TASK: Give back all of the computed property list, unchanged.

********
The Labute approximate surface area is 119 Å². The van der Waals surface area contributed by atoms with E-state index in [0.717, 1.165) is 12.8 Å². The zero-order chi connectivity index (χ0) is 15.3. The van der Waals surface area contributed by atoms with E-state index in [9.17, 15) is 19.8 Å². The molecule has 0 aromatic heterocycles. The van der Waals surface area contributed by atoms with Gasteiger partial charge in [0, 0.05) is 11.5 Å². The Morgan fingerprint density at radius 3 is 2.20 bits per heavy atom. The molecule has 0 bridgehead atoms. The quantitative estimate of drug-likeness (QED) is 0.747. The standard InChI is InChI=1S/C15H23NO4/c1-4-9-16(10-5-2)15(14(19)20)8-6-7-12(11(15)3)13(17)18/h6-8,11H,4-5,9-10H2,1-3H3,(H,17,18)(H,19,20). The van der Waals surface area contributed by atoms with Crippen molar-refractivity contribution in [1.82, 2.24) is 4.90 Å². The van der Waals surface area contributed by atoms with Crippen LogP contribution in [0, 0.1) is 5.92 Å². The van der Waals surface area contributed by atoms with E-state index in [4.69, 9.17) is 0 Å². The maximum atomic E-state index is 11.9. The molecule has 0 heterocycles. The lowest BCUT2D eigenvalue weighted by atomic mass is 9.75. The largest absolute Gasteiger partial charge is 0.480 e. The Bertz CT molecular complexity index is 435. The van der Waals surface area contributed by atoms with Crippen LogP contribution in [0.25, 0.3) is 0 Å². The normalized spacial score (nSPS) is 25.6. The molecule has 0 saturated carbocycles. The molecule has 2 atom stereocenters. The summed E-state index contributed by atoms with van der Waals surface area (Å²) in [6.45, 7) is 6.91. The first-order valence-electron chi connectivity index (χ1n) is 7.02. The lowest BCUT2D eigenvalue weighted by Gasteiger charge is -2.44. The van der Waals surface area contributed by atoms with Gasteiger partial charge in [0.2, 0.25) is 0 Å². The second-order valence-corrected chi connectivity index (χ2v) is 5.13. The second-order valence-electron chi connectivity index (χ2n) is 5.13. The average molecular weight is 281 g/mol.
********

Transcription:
The Labute approximate surface area is 119 Å². The van der Waals surface area contributed by atoms with E-state index in [0.717, 1.165) is 12.8 Å². The zero-order chi connectivity index (χ0) is 15.3. The van der Waals surface area contributed by atoms with E-state index in [9.17, 15) is 19.8 Å². The molecule has 0 aromatic heterocycles. The van der Waals surface area contributed by atoms with Gasteiger partial charge in [0, 0.05) is 11.5 Å². The Morgan fingerprint density at radius 3 is 2.20 bits per heavy atom. The molecule has 0 bridgehead atoms. The quantitative estimate of drug-likeness (QED) is 0.747. The standard InChI is InChI=1S/C15H23NO4/c1-4-9-16(10-5-2)15(14(19)20)8-6-7-12(11(15)3)13(17)18/h6-8,11H,4-5,9-10H2,1-3H3,(H,17,18)(H,19,20). The van der Waals surface area contributed by atoms with Crippen molar-refractivity contribution in [1.82, 2.24) is 4.90 Å². The van der Waals surface area contributed by atoms with Crippen LogP contribution in [0, 0.1) is 5.92 Å². The van der Waals surface area contributed by atoms with E-state index in [4.69, 9.17) is 0 Å². The maximum atomic E-state index is 11.9. The molecule has 0 heterocycles. The lowest BCUT2D eigenvalue weighted by atomic mass is 9.75. The largest absolute Gasteiger partial charge is 0.480 e. The Bertz CT molecular complexity index is 435. The van der Waals surface area contributed by atoms with Crippen LogP contribution in [0.25, 0.3) is 0 Å². The normalized spacial score (nSPS) is 25.6. The molecule has 0 saturated carbocycles. The molecule has 2 atom stereocenters. The summed E-state index contributed by atoms with van der Waals surface area (Å²) in [6.45, 7) is 6.91. The first-order valence-electron chi connectivity index (χ1n) is 7.02. The lowest BCUT2D eigenvalue weighted by Gasteiger charge is -2.44. The van der Waals surface area contributed by atoms with Gasteiger partial charge in [0.2, 0.25) is 0 Å². The second-order valence-corrected chi connectivity index (χ2v) is 5.13. The second-order valence-electron chi connectivity index (χ2n) is 5.13. The average molecular weight is 281 g/mol.